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World-Class Education

Studying abroad after college and later in life

Though his friends wonder how, taking a vacation to Mongolia, a remote country located between Siberia and China, didn't seem unusual to Thomas Atkiss, a 64-year-old salesman from suburban Chicago. He'd been reading about Genghis Khan when he found the tour, "In the Footsteps of Genghis Khan--History, Culture, Nature," in his graduate school's alumni magazine.

Atkiss signed up for the two-week trek, which will take him through a Genghis Khan archeological dig site, the Gobi desert and Erdene Zuu, the first Buddhist monastery in Mongolia. A history buff, he's a regular on educational tours through areas he's interested in. "I like to go places I've learned about, especially trips with an escort who knows history," Atkiss says. "I travel a lot."

Sponsored by the Graham School of General Studies at the University of Chicago, the Mongolian tour will be led by John Woods, a University of Chicago professor specializing in the history, language and civilization of the region. Atkiss and nine other participants will join archeologists on an expedition in search of Genghis Khan's tomb and, among other things, they will view dinosaur excavation sites in the Gobi Desert.
The cost of the tripp is $3,840 per person for double occupany and $4,480 for single occupancy. "It's not a first-class hotel trip," Atkiss says. "This is roughing it."

It wasn't so rough for Atkiss in Rome. There on an Elderhostel trip, participants immersed themselves in high culture, touring ancient baths and aqueducts, palaces, the Vatican and modern city streets.

The first and largest not-for-profit educational travel organization in the world, Elderhostel generally selects three- and four-star hotel accommodations--unless the tour goes through Cambridge and Oxford universities in England, where participants stay on campus, immersing themselves in the lifestyle of students past and present.

Elderhostel offers "8,000 program dates each stay on campus, immersing themselves in the lifestyle of students past and present.

Elderhostel offers "8,000 program dates each
year to 165,000 people," says Steve Lembke, vice president of programming worldwide. "At any given time of day or night throughout the year, there are 6,000 Elderhostelers doing something somewhere in the world."

Regardless of where these travelers are in the world, one thing they're all doing is attempting to learn. Programs like those offered by Elderhostel, the Graham School and others are meant to provide travel opportunities for people who "appreciate the value of a program that does all the planning, provides an educational component and brings together a group of people who become best friends," Lembke says.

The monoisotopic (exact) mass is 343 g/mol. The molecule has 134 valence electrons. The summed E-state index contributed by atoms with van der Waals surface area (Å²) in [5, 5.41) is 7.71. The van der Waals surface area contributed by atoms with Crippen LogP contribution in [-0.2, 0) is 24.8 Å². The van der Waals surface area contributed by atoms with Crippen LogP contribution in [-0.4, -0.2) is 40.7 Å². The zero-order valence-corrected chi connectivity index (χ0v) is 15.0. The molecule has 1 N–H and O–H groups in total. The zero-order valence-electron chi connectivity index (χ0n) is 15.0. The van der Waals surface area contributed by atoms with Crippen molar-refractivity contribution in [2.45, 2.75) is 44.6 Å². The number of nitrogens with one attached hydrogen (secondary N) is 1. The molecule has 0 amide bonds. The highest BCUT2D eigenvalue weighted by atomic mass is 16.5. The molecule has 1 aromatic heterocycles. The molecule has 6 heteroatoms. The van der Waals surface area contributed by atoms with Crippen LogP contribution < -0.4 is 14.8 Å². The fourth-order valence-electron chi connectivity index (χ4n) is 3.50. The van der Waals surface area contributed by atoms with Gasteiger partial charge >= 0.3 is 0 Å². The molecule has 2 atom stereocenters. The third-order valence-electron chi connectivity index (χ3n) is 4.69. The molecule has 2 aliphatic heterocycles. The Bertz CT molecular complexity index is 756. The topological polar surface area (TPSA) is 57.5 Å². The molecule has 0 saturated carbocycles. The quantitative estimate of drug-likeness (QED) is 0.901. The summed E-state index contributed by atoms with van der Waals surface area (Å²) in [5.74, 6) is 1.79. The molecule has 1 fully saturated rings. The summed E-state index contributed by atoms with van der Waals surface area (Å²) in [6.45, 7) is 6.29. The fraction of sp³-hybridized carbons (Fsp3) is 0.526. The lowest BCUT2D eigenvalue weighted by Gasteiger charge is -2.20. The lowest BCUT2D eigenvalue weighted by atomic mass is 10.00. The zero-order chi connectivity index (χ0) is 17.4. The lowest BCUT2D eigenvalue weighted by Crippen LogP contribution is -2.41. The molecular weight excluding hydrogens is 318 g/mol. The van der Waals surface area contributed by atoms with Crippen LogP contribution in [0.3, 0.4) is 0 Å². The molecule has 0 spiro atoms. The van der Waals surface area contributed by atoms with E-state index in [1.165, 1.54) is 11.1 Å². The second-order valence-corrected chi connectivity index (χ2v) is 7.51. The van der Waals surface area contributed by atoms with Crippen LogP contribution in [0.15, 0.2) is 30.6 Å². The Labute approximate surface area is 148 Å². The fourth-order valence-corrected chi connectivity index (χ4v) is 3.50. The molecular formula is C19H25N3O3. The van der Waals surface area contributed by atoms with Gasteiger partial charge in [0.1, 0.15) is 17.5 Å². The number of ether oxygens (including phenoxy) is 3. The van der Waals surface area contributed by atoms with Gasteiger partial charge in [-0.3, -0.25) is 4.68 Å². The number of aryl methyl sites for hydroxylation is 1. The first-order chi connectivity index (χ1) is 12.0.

In most Elderhostel programs, travelers must be at least 55. "We want the group to have continuity," Lembke says. "That's why we have an age limit. Keeping people of similar interest together while they study brings out a dynamic interface among participants."

But an interest in learning about a certain subject is sometimes all participants may have in common, which is a good thing, Atkiss says. "The people on the trip are very similar in one way. They like to travel. They like novelty and things that are different. They want to learn about other people and places. Other than that, it's people from all walks of life."

"Dinners are unbelievable," Lembke says. "People come together."

It's true, says Chris Guymon, associate dean for administration at the Graham School. His programs are open to any age, but everyone has one thing in common, he says--"an interest and commitment to learning about the world."

"One thing I love about what we do here is bring together people with a variety of experiences who love travel and education, and that enhances it for everyone," Guymon says. "It's amazing how well the participants enjoy being with each other."

In other programs, the common link is formed through an interest in politics (www.worldaffairscouncils.org), social service (www.crossculturalsolutions.org) or art (www.studyabroad.com). There are programs for grandparents and grandkids, people who want to travel with a group at certain points and alone at others, those who want adventure or exercise and those who prefer the library.

Some organizations, such as the not-for-profit United Planet (www.unitedplanet.org), offer travelers tax-deductions for going on the trip. These excursions stress the humanitarian component. There must be "no significant element of personal pleasure, recreation, or vacation" in order to take advantage of the deduction.